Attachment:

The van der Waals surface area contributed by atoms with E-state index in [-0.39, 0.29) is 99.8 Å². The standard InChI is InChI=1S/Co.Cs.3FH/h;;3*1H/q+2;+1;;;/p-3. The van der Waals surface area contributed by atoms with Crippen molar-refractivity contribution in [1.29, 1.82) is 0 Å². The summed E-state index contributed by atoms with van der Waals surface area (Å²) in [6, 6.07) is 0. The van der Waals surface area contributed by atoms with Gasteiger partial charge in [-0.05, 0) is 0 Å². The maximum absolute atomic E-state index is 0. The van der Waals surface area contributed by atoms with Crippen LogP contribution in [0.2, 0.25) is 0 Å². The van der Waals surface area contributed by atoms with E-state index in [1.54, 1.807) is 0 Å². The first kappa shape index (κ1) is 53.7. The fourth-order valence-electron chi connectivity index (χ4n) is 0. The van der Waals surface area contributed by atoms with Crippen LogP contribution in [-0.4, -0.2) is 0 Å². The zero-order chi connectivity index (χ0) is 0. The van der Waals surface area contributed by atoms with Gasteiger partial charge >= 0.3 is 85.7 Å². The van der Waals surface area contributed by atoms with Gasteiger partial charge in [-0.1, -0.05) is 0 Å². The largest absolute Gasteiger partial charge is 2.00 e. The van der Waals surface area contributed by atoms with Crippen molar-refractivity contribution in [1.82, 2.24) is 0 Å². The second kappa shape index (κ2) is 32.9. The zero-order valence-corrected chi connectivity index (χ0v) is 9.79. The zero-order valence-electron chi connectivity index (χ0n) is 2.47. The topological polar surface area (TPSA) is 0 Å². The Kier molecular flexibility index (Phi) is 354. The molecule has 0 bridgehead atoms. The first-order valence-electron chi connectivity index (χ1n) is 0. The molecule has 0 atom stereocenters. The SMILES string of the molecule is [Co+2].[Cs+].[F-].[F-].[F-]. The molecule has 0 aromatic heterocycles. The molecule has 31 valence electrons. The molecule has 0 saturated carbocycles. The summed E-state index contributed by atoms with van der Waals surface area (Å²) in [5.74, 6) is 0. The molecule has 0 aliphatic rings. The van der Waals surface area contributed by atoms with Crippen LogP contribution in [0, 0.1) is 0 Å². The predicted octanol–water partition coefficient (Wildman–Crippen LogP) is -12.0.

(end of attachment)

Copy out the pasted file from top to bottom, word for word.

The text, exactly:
The van der Waals surface area contributed by atoms with E-state index in [-0.39, 0.29) is 99.8 Å². The standard InChI is InChI=1S/Co.Cs.3FH/h;;3*1H/q+2;+1;;;/p-3. The van der Waals surface area contributed by atoms with Crippen molar-refractivity contribution in [1.29, 1.82) is 0 Å². The summed E-state index contributed by atoms with van der Waals surface area (Å²) in [6, 6.07) is 0. The van der Waals surface area contributed by atoms with Gasteiger partial charge in [-0.05, 0) is 0 Å². The maximum absolute atomic E-state index is 0. The van der Waals surface area contributed by atoms with Crippen LogP contribution in [0.2, 0.25) is 0 Å². The van der Waals surface area contributed by atoms with E-state index in [1.54, 1.807) is 0 Å². The first kappa shape index (κ1) is 53.7. The fourth-order valence-electron chi connectivity index (χ4n) is 0. The van der Waals surface area contributed by atoms with Crippen LogP contribution in [-0.4, -0.2) is 0 Å². The zero-order chi connectivity index (χ0) is 0. The van der Waals surface area contributed by atoms with Gasteiger partial charge >= 0.3 is 85.7 Å². The van der Waals surface area contributed by atoms with Gasteiger partial charge in [-0.1, -0.05) is 0 Å². The largest absolute Gasteiger partial charge is 2.00 e. The van der Waals surface area contributed by atoms with Crippen molar-refractivity contribution in [1.82, 2.24) is 0 Å². The second kappa shape index (κ2) is 32.9. The zero-order valence-corrected chi connectivity index (χ0v) is 9.79. The zero-order valence-electron chi connectivity index (χ0n) is 2.47. The topological polar surface area (TPSA) is 0 Å². The Kier molecular flexibility index (Phi) is 354. The molecule has 0 bridgehead atoms. The first-order valence-electron chi connectivity index (χ1n) is 0. The molecule has 0 atom stereocenters. The SMILES string of the molecule is [Co+2].[Cs+].[F-].[F-].[F-]. The molecule has 0 aromatic heterocycles. The molecule has 31 valence electrons. The molecule has 0 saturated carbocycles. The summed E-state index contributed by atoms with van der Waals surface area (Å²) in [5.74, 6) is 0. The molecule has 0 aliphatic rings. The van der Waals surface area contributed by atoms with Crippen LogP contribution in [0, 0.1) is 0 Å². The predicted octanol–water partition coefficient (Wildman–Crippen LogP) is -12.0.